Shane Thompson: Continuing Climate Leadership

Ministers' Statements and Speeches

Yellowknife — December 7, 2021

Check against delivery

 

 

Mr. Speaker, climate change is one of the most critical issues we face today.  I am pleased to report on actions the GNWT is taking to address its impacts here in the NWT.

As a territory, we are responsible for less than 0.2% of Canada’s greenhouse gas emissions but we are experiencing climate warming at a rate that is three times the global average.

We are already seeing significant changes that are impacting our environment, our economy, our infrastructure, and our way of life.  We are seeing changing ice conditions, coastal erosion, rising sea levels, and melting permafrost.    

Mr. Speaker, our government is committed to taking action to address these destructive impacts.

Later today, we will table multiple annual reports highlighting work that has been done with our partners to mitigate and adapt to climate change across the NWT.

I would like to highlight a few of these actions today.

In January, we became one of the first jurisdictions in Canada to include consideration of climate change factors in Cabinet and Financial Management Board decision-making.

Assessing the potential impacts of government decisions on climate change ensures that meaningful and consistent climate action is taken across departments and improves our accountability on climate action.

We have also worked with our partners to establish a Climate Change Council that includes members from Indigenous governments and community leaders.  The Council will include Advisory Groups such as youth, Elders, community governments, industry, non-government organizations, co-management boards and academia who will inform priorities of the Climate Change Action Plan.  In addition, the Council will also include various Advisory Panels such as the Water Stewardship Panel, the Cumulative Impacts Monitoring Program Panel, and the Sustainable Livelihoods Panel that will provide advice and recommendations. 

The Council and advisory groups are important forums to bring together community perspectives and expert guidance as we face a changing climate.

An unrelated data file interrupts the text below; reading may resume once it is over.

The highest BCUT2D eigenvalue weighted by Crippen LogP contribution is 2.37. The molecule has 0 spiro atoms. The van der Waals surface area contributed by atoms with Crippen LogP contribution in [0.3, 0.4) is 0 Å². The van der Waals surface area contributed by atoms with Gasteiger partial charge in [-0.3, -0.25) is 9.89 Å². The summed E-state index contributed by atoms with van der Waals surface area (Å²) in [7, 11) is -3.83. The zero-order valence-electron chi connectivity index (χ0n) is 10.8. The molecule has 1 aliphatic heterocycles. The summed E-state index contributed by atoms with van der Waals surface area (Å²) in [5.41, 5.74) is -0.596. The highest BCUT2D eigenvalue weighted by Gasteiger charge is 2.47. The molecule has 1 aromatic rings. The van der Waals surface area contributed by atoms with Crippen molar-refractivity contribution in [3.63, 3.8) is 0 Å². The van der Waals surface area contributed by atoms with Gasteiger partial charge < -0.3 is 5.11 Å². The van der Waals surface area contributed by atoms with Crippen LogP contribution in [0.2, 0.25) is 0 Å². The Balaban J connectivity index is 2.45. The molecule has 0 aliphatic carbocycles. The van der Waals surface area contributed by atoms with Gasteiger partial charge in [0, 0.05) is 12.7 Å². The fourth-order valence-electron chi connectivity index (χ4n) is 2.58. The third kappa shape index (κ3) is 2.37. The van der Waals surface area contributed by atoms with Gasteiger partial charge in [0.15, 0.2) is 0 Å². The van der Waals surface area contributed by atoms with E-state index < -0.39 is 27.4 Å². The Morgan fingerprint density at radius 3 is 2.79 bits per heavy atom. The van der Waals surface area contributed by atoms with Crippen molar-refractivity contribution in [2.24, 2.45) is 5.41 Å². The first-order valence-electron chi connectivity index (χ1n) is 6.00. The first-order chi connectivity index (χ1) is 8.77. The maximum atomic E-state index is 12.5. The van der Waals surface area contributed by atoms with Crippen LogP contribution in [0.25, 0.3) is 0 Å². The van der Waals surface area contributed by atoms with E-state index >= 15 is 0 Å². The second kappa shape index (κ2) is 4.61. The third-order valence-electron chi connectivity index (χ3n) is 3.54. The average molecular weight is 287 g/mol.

Mr. Speaker, climate action takes investment in people and programming.

Over the last year, our government has made significant investments when it comes to addressing climate change. We have invested nearly $56 million dollars and have created 15 new positions across government to work on climate change actions.

In 2021, the Department of Infrastructure invested over $38 million dollars, as part of the 2030 Energy Strategy, for energy and greenhouse gas reduction projects and programs, which resulted in 3.6 kilotonnes of greenhouse gas emission reductions. This $38 million included significant investment in energy efficiency and renewable energy projects, such as providing over $5.3 million dollars to the Arctic Energy Alliance, resulting in nearly $2 million in incentives being given out. These incentives help residents, businesses, and communities to be more energy efficient. Our government has also invested roughly $3.8 million dollars in energy retrofits to government assets which has contributed to our own emission reductions over the last year.

Mr. Speaker, the Department of Finance continued its efforts on carbon pricing over the last year. The price per tonne of greenhouse gas emissions rose to $30 dollars, and we provided rebates for residents to reduce the burden caused by the high costs associated with residential heating.

Mr. Speaker, I would also like to highlight that earlier this month the GNWT participated in the 26th Conference of the Parties in Glasgow, Scotland as part of the Canadian delegation. It is unfortunate that due to the pandemic, Indigenous participation was not as fully represented this year as at previous conferences. I am hopeful that Indigenous participation will return to pre-COVID levels at future conferences, and commit to working with Indigenous governments and Indigenous organizations through the Climate Change Council to support Indigenous participation in the future.

COP26 was an opportunity for the GNWT to engage directly with the Government of Canada to advocate for NWT climate change interests and to highlight the unique challenges and opportunities that exist in the NWT. We shared ideas, learned from others, and brought back knowledge to inform our efforts on climate change mitigation and adaptation.

Our government will continue to lead in the fight against climate change. We will keep working closely with Indigenous governments and Indigenous organizations, the federal government, community leaders, academics, industry, and non-government organizations, who are our allies in taking action on climate change.

The GNWT has accomplished a lot over the past year in addressing climate change but there is still work to be done. We must all work together to find solutions to address climate change in the Northwest Territories and continue this important work. I know that we will all rise to the challenge.

Thank you, Mr. Speaker.